Bruce Springsteen Talks Jonathan Demme, Biggest Hits & More With Tom Hanks at Tribeca Film Festival
After nearly 18 albums and 45 years in the music business, Bruce Springsteen has established quite the passionate fanbase. One of those die-hard Springsteen fans is two-time Academy Award winner Tom Hanks, who actually happened to win his first Oscar the same year Springsteen also won his -- but hardly by coincidence.
The pair worked together on the 1993 Jonathan Demme-directed film Philadelphia, for which Hanks won best actor in a leading role and Springsteen won best original song (for the movie-opening "Streets of Philadelphia"). They came back together for a special talk at this year's Tribeca Film Festival on Friday (April 28), just two days after Demme's sudden death.
"God bless Jonathan Demme," Hanks said before beginning the hour-long conversation. "We just lost him." Springsteen added, "He was such an inspirational guy. No Jonathan Demme, no Philadelphia, no 'Streets of Philadelphia.'"
During the chat -- during which Hanks essentially served as chief Springsteen fanboy, even dishing up famous verses for the audience to finish -- the two discussed the singer's involvement with Demme, as well as stories behind some of his biggest hits, and, of course, why he is so proud to call New Jersey home.
Take a look at some of the most notable tidbits below:
Working with Jonathan Demme on "The Streets of Philadelphia":
He had Neil Young working first, so Neil came up with "Philadelphia," which ended the film, and he wanted a rock song for the beginning. So I said I'd give it a shot, I hooked up my little studio, and I tried for a day or so to come up with something and I hadn't come up with anything. I had some lyrics. Eventually I just came up with that tiny little beat and a track and I figured it wasn't what he wanted, but I sent it to him anyway. And he sent me that opening piece of film where the camera moves slowly through Philly. I sent it to him and said, "What do you think?" and he said, "Great," and that was it. It took about two days.
Why New Jersey is so important to his image:
We were in San Francisco and ended up playing in this little club for hot dogs and toll fare across the bridge called The Matrix. I'm in the bathroom and I'm pissin' next to this guy, and he says, "You guys are pretty good, where ya from?" and I said, "Jersey," and he said, "What's that?" He didn't say "where's that," he said "what's that." That was it. After that, I knew. Also, when I made my first record, they were trying to tie me to New York, and I felt like I wasn't really a New York artist. I wandered down the boardwalk and picked out the postcard "Greetings From Asbury Park," and it was Jersey all the way ever since.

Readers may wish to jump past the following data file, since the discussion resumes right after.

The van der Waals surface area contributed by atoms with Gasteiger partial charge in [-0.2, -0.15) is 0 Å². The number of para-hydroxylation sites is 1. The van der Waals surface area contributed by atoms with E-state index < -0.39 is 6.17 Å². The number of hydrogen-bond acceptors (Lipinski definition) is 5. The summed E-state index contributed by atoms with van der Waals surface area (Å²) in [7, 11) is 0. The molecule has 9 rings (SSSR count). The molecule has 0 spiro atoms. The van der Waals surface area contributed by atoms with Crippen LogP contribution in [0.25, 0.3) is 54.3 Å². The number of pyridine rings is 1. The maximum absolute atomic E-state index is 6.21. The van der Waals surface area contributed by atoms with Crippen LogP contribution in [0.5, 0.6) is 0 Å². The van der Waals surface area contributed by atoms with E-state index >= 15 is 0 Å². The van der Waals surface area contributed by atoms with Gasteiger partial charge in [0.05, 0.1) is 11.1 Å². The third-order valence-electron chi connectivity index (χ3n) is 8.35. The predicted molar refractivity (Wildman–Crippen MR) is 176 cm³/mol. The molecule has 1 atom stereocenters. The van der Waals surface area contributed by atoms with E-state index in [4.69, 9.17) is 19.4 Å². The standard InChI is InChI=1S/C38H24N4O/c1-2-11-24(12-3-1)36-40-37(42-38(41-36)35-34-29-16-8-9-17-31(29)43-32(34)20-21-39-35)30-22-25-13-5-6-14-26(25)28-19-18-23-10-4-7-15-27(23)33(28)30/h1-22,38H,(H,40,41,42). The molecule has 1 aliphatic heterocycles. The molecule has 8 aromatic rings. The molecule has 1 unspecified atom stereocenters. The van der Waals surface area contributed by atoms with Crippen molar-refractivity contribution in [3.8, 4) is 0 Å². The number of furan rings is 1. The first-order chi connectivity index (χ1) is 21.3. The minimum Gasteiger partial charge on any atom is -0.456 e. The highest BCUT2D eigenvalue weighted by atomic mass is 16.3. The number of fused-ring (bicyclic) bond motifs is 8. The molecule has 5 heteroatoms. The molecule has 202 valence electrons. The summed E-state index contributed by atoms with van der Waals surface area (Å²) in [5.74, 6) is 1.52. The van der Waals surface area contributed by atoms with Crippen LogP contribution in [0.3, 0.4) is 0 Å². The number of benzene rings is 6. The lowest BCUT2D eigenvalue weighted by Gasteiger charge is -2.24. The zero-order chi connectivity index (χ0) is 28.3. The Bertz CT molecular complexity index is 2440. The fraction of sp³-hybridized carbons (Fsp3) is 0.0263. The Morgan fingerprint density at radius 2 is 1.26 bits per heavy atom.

The story behind debut album Greetings From Asbury Park, N.J.:
I didn't think I had a story, but you know, I was kind of living one at the time. I'm in Asbury Park, living in an abandoned beauty salon. I'm there with all these assorted street characters who were in Asbury at the time, and the record got mixed up with all of those people and that setting, and basically it was semi-autobiographical. The lyrics came out of carnival life and boardwalk life, so it comes to you. It just kind of came to me.
Why Greetings From Asbury Park didn't have guitar:
[Trying out for a record deal] I had a guitar, I played "Saint in the City," one song, and [producer] John Hammond said, "You gotta be on Columbia Records." He said, "But you gotta play for [then-Columbia president] Clive Davis next week." So I went in and I auditioned for him and they signed me. But there was no guitar, because initially they wanted me to be purely a folk singer, which is what I looked like I was when I came up to John Hammond's office. And John Hammond wanted it to be a completely solo record with just me and the guitar, but we wanted to make more of a rock record, and so we sort of settled in the middle with sort of a rhythm section with acoustic music. I like the way it came out.
How Jon Landau influenced The River:
It was a classic title, and I'd kind of run through a lot of my rock influences -- at that point, I was deep into the working-class blues. But I was also beginning, through one of my greatest mentors, Mr. Jon Landau, who was a film critic and began to get me to watch films. And the first thing I remember is John Ford's Grapes of Wrath. The humanism in it was something that touched me deeply, deeply, deeply, and I said, "Yeah, I want some of that in my music." So then comes "Promised Land," "Racing in the Street." And then I got hooked into the noir writers, James M. Cain... and then that sort of hooked me into The Postman Always Rings Twice, Double Indemnity and all the great noir films.
What he wants his live performances to achieve:
I think the writer tells a story to save his life, to experience his life in the fullest. A good rock song is three minutes of bliss and compressed living -- that's why you can get so excited in such a short period of time. But also, your motivation is to keep yourself afloat. It's that life-or-death hunger, that was what I wanted my characters to be about, I wanted them to be chasing, it's what I wanted to communicate to my audience -- that life awaits you, but taking it is a rough-and-tumble business.
Why "Born in the U.S.A." almost didn't even make his seventh album:
I remember at the time thinking, "It's too glib." I think I still think that. But at the same time, [E Street Band member] Stevie [Van Zandt] said, "No no no man, it's about the band, the brotherhood of your band and your fans." And at that time, I gave him the benefit of the doubt and I said, "OK, let's put it on [the record]." We play it a lot, we've played it an awful lot ever since. But I was always a little frightened. The whole record, I always have mixed feelings about.